This is a partial transcript of "The Big Story With John Gibson," July 18, 2005, that has been edited for clarity.
JOHN GIBSON, HOST: Been to the playground lately? You may have noticed some serious changes. From merry-go-rounds to swings, it seems those old favorites are becoming extinct, with the classics being revamped or replaced for safety reasons.
Joining us now is Jerry Graziose, director of safety for the school board of Broward County, Florida.
Jerry, I'm sure I mangled you name. I apologize.
JERRY GRAZIOSE, DIRECTOR OF SAFETY, BROWARD COUNTY: That's OK.
GIBSON: So, what's the deal? You can't go on the teeter-totters or jungle gyms anymore?
GRAZIOSE: Well, there are many new pieces of equipment. Things have changed over the years.
Moving pieces have been termed to be the number one cause of injuries for children. And, actually, we did have swings for many years. We went to a tire swing, but our principals association asked to us remove it because playtime was after lunch, and many children got sick. So, we removed it for that particular reason, so it wouldn't hurt the educational process.
GIBSON: What is it, you know, the classics, like the merry-go- round, the teeter-totter, the swings, the jungle gym, I take it they are gone. What replaces them?
GRAZIOSE: Well, now they have what they call a composite unit. It's made up of various activities. In our elementary playground, the piece that we have has four different kinds of slide.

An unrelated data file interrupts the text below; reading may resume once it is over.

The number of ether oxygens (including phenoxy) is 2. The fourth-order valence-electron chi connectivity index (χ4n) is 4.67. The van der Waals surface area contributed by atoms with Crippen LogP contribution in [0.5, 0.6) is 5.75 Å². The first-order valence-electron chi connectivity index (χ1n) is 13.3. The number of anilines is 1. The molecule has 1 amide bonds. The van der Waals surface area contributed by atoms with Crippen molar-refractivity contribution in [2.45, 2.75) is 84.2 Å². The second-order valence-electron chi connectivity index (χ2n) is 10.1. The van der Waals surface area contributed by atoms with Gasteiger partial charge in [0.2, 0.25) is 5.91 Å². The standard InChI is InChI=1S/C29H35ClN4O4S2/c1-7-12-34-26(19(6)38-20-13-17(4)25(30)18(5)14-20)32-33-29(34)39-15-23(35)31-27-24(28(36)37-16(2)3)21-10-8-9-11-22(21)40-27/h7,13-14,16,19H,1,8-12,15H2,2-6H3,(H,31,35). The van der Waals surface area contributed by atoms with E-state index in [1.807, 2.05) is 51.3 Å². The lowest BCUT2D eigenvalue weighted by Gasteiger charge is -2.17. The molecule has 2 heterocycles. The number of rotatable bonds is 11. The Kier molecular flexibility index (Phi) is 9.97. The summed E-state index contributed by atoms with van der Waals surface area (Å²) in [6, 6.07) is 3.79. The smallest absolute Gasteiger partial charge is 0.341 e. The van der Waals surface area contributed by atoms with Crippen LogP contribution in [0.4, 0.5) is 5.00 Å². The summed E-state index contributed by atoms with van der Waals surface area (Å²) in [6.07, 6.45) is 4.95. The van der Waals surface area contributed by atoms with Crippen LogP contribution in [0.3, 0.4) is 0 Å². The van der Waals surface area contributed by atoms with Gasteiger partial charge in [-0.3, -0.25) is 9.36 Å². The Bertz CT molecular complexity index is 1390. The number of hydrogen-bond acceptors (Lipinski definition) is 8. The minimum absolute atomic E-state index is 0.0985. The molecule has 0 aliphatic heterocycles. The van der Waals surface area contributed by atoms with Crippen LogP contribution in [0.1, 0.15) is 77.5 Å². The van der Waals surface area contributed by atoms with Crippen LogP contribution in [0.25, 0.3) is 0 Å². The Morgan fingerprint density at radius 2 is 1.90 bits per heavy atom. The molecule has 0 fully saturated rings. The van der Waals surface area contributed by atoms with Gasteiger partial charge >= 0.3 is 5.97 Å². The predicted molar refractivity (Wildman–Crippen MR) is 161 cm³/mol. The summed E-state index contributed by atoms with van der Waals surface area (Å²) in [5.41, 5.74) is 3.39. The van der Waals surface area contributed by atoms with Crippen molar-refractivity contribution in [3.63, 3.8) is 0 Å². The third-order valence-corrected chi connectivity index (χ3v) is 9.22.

We have a double slide. We have a spiral slide. We have a single slide. We have a horizontal ladder. We have trapeze rings. We have a fireman's pole. We have arch climbers. So, on a composite unit, you could have seven to nine different activities. And, nowadays, manufacturers are coming up with activity boards, where students can actually do tic-tac-toe. They can play with numbers, and there are other activities they can do.
Plus, we have to keep the playground accessible for the Americans with Disabilities Act (search), so we had to come up with equipment and projects that a child in a wheelchair could participate on the same playground with the regular children.
GIBSON: Jerry, does this make a better playground?
GRAZIOSE: Well, when you are looking at a school, we're also looking at the curriculum. We have equipment on the playground — a balance beam, chin-up bars, parallel bars — to build upper body strength.
This is not just a park. We have activities for enjoyment, but we also have to look at curriculum and developing the child, their coordination, and their upper body strength, because in many locations, physical education has been dropping around the country.
GIBSON: All right.
GRAZIOSE: So, this also helps. This is a dual purpose. We have like three different sized chin-up bars, depending on the size of the child.
GIBSON: Jerry Graziose, thanks a lot. We've got to run.
GRAZIOSE: No problem.
GIBSON: Jerry is the director of safety for the school board, Broward County.
GIBSON: Kiss that old jungle gym goodbye.
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